CWLA and Penn Field Center Publish New Essay Collection: Child Maltreatment in Insular & Isolated Communities
Authored by: Alina Ladyzhensky
Photography by: Provided
Faculty & Research
A newly-released online essay collection, the result of a collaboration by the Child Welfare League of America (CWLA) and the Field Center for Children’s Policy, Practice & Research at the University of Pennsylvania, addresses the need for more substantive research and increased awareness around child maltreatment within underrepresented and isolated populations.
The essays within Child Maltreatment in Insular & Isolated Communities, now available for download on the CWLA website, explore a diverse range of populations that are disproportionately underserved in child welfare services, and consider new ways to support and engage these communities.
Child Maltreatment in Insular & Isolated Communities includes coverage of more familiar topics within child welfare research—such as rural populations, single fathers, and grandparents raising children— as well as religious sects such as Orthodox Jews and the Amish. Other essays investigate less-studied areas such as isolated indigenous communities, American Indians and Alaska Natives in urban settings, and the impact of totalistic residential treatment programs on teens.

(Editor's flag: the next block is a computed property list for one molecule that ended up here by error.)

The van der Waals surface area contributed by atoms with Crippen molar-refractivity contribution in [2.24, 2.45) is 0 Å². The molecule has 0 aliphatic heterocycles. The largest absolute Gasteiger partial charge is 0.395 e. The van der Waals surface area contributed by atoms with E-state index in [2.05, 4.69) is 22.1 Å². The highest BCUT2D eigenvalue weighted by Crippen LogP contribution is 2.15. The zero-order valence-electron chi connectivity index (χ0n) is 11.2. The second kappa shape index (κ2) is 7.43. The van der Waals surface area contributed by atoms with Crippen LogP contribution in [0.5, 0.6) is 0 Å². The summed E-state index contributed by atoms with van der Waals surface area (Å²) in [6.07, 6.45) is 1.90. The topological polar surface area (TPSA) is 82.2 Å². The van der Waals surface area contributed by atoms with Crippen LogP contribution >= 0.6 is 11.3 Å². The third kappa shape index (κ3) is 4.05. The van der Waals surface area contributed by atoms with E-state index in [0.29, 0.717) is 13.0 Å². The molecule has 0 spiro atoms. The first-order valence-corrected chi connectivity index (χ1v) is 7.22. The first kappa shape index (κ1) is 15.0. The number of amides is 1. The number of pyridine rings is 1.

“The literature on overrepresentation by certain populations in the child welfare system is fairly robust, but there is scant research on those who the system is missing. This important volume is bringing this under-researched issue to light,” said Debra Schilling Wolfe, Executive Director of the Field Center. “We are hopeful that it encourages greater scholarship to understand if and why maltreatment rates may be lower in some populations and how to best engage others who might fail to come to the attention of child protective services.”
The collection seeks to encourage further study of underrepresented populations and help re-assess research of more mainstream social groups, thereby opening doors for translating innovative ideas into future research. These essays will also inform a forthcoming special issue of the peer-reviewed journal, Child Welfare, published by the CWLA.